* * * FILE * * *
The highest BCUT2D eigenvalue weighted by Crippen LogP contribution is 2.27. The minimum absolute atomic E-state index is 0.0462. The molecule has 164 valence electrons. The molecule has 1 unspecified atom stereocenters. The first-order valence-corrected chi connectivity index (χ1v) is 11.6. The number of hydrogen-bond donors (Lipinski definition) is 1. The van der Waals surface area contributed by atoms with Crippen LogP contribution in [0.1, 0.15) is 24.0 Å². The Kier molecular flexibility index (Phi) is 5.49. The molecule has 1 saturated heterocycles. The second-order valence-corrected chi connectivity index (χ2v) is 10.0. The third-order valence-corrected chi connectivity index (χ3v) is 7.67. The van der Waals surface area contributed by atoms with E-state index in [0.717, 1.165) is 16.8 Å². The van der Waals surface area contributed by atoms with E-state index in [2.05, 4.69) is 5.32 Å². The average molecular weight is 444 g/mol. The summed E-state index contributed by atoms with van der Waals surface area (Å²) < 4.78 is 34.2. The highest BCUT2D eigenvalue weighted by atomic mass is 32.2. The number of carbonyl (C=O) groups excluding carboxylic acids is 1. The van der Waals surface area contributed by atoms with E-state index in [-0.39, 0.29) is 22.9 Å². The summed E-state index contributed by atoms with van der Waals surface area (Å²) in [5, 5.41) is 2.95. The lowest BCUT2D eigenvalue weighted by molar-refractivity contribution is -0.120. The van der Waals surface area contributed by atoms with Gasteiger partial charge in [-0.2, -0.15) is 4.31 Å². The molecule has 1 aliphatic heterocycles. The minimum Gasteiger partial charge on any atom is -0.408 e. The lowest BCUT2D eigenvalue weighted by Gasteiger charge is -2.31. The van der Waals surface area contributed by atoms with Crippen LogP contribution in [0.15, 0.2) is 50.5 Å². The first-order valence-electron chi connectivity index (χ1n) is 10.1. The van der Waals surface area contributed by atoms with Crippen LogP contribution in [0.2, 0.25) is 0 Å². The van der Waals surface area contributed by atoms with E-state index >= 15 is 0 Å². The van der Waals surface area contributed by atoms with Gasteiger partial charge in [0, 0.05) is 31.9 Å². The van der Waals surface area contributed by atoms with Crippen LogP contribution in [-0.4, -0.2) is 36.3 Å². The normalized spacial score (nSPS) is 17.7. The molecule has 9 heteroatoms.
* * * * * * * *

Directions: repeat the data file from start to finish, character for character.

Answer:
The highest BCUT2D eigenvalue weighted by Crippen LogP contribution is 2.27. The minimum absolute atomic E-state index is 0.0462. The molecule has 164 valence electrons. The molecule has 1 unspecified atom stereocenters. The first-order valence-corrected chi connectivity index (χ1v) is 11.6. The number of hydrogen-bond donors (Lipinski definition) is 1. The van der Waals surface area contributed by atoms with Crippen LogP contribution in [0.1, 0.15) is 24.0 Å². The Kier molecular flexibility index (Phi) is 5.49. The molecule has 1 saturated heterocycles. The second-order valence-corrected chi connectivity index (χ2v) is 10.0. The third-order valence-corrected chi connectivity index (χ3v) is 7.67. The van der Waals surface area contributed by atoms with E-state index in [0.717, 1.165) is 16.8 Å². The van der Waals surface area contributed by atoms with E-state index in [2.05, 4.69) is 5.32 Å². The average molecular weight is 444 g/mol. The summed E-state index contributed by atoms with van der Waals surface area (Å²) < 4.78 is 34.2. The highest BCUT2D eigenvalue weighted by atomic mass is 32.2. The number of carbonyl (C=O) groups excluding carboxylic acids is 1. The van der Waals surface area contributed by atoms with E-state index in [-0.39, 0.29) is 22.9 Å². The summed E-state index contributed by atoms with van der Waals surface area (Å²) in [5, 5.41) is 2.95. The lowest BCUT2D eigenvalue weighted by molar-refractivity contribution is -0.120. The van der Waals surface area contributed by atoms with Gasteiger partial charge in [-0.2, -0.15) is 4.31 Å². The molecule has 1 aliphatic heterocycles. The minimum Gasteiger partial charge on any atom is -0.408 e. The lowest BCUT2D eigenvalue weighted by Gasteiger charge is -2.31. The van der Waals surface area contributed by atoms with Crippen LogP contribution in [0.15, 0.2) is 50.5 Å². The first-order valence-electron chi connectivity index (χ1n) is 10.1. The van der Waals surface area contributed by atoms with Crippen LogP contribution in [0.2, 0.25) is 0 Å². The van der Waals surface area contributed by atoms with E-state index >= 15 is 0 Å². The van der Waals surface area contributed by atoms with Gasteiger partial charge in [0, 0.05) is 31.9 Å². The van der Waals surface area contributed by atoms with Crippen LogP contribution in [-0.4, -0.2) is 36.3 Å². The normalized spacial score (nSPS) is 17.7. The molecule has 9 heteroatoms.